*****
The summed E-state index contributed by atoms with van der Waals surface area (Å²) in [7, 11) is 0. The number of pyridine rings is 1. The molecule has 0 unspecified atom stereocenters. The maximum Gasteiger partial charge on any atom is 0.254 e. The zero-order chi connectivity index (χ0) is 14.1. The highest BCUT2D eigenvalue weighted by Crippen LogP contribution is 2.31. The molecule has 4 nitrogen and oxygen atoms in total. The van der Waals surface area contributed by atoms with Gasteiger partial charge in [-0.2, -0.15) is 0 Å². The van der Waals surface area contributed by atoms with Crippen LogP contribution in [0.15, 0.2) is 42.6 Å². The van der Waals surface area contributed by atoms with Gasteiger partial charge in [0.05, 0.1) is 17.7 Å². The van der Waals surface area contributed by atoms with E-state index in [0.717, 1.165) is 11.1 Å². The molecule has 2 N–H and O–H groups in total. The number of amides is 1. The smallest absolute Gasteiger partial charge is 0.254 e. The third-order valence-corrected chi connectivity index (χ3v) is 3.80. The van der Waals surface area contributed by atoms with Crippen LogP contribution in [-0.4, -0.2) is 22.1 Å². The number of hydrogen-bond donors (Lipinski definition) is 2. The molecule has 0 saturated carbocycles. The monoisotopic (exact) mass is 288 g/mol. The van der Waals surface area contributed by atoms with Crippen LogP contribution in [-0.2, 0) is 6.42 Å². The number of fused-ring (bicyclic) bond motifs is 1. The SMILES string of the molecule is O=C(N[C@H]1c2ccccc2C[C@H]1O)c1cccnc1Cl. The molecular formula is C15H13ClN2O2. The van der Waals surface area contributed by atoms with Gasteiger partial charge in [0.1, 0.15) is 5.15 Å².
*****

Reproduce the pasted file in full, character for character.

The summed E-state index contributed by atoms with van der Waals surface area (Å²) in [7, 11) is 0. The number of pyridine rings is 1. The molecule has 0 unspecified atom stereocenters. The maximum Gasteiger partial charge on any atom is 0.254 e. The zero-order chi connectivity index (χ0) is 14.1. The highest BCUT2D eigenvalue weighted by Crippen LogP contribution is 2.31. The molecule has 4 nitrogen and oxygen atoms in total. The van der Waals surface area contributed by atoms with Gasteiger partial charge in [-0.2, -0.15) is 0 Å². The van der Waals surface area contributed by atoms with Crippen LogP contribution in [0.15, 0.2) is 42.6 Å². The van der Waals surface area contributed by atoms with Gasteiger partial charge in [0.05, 0.1) is 17.7 Å². The van der Waals surface area contributed by atoms with E-state index in [0.717, 1.165) is 11.1 Å². The molecule has 2 N–H and O–H groups in total. The number of amides is 1. The smallest absolute Gasteiger partial charge is 0.254 e. The third-order valence-corrected chi connectivity index (χ3v) is 3.80. The van der Waals surface area contributed by atoms with Crippen LogP contribution in [-0.4, -0.2) is 22.1 Å². The number of hydrogen-bond donors (Lipinski definition) is 2. The molecule has 0 saturated carbocycles. The monoisotopic (exact) mass is 288 g/mol. The van der Waals surface area contributed by atoms with Crippen LogP contribution in [-0.2, 0) is 6.42 Å². The number of fused-ring (bicyclic) bond motifs is 1. The SMILES string of the molecule is O=C(N[C@H]1c2ccccc2C[C@H]1O)c1cccnc1Cl. The molecular formula is C15H13ClN2O2. The van der Waals surface area contributed by atoms with Gasteiger partial charge in [0.1, 0.15) is 5.15 Å².